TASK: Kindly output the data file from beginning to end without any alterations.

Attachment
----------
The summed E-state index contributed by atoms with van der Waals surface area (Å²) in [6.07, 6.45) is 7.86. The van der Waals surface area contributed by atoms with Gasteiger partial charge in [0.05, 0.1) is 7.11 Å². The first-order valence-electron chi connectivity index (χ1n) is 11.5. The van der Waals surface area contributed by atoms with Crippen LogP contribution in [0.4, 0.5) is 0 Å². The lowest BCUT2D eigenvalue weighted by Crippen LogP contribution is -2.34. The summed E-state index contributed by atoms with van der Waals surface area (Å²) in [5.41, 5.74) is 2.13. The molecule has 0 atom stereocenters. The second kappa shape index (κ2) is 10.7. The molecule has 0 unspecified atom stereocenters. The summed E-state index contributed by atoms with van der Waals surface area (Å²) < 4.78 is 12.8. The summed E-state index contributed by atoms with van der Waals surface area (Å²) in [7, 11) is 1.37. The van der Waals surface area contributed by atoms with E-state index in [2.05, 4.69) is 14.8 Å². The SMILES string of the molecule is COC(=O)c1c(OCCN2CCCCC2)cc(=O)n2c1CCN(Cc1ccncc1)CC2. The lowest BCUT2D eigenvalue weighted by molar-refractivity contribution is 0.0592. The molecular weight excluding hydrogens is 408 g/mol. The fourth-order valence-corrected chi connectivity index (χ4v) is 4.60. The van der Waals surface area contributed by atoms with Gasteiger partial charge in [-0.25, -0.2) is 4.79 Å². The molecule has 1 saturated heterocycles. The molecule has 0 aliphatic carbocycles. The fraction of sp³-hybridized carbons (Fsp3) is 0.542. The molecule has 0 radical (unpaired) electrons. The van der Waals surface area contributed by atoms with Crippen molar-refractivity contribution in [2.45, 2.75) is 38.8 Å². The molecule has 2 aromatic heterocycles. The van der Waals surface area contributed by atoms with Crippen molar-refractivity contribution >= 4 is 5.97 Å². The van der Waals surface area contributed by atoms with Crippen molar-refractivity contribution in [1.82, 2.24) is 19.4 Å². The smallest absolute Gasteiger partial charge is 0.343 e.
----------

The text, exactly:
The summed E-state index contributed by atoms with van der Waals surface area (Å²) in [6.07, 6.45) is 7.86. The van der Waals surface area contributed by atoms with Gasteiger partial charge in [0.05, 0.1) is 7.11 Å². The first-order valence-electron chi connectivity index (χ1n) is 11.5. The van der Waals surface area contributed by atoms with Crippen LogP contribution in [0.4, 0.5) is 0 Å². The lowest BCUT2D eigenvalue weighted by Crippen LogP contribution is -2.34. The summed E-state index contributed by atoms with van der Waals surface area (Å²) in [5.41, 5.74) is 2.13. The molecule has 0 atom stereocenters. The second kappa shape index (κ2) is 10.7. The molecule has 0 unspecified atom stereocenters. The summed E-state index contributed by atoms with van der Waals surface area (Å²) < 4.78 is 12.8. The summed E-state index contributed by atoms with van der Waals surface area (Å²) in [7, 11) is 1.37. The van der Waals surface area contributed by atoms with E-state index in [2.05, 4.69) is 14.8 Å². The SMILES string of the molecule is COC(=O)c1c(OCCN2CCCCC2)cc(=O)n2c1CCN(Cc1ccncc1)CC2. The lowest BCUT2D eigenvalue weighted by molar-refractivity contribution is 0.0592. The molecular weight excluding hydrogens is 408 g/mol. The fourth-order valence-corrected chi connectivity index (χ4v) is 4.60. The van der Waals surface area contributed by atoms with Gasteiger partial charge in [-0.25, -0.2) is 4.79 Å². The molecule has 1 saturated heterocycles. The molecule has 0 aliphatic carbocycles. The fraction of sp³-hybridized carbons (Fsp3) is 0.542. The molecule has 0 radical (unpaired) electrons. The van der Waals surface area contributed by atoms with Crippen molar-refractivity contribution in [2.45, 2.75) is 38.8 Å². The molecule has 2 aromatic heterocycles. The van der Waals surface area contributed by atoms with Crippen molar-refractivity contribution >= 4 is 5.97 Å². The van der Waals surface area contributed by atoms with Crippen molar-refractivity contribution in [1.82, 2.24) is 19.4 Å². The smallest absolute Gasteiger partial charge is 0.343 e.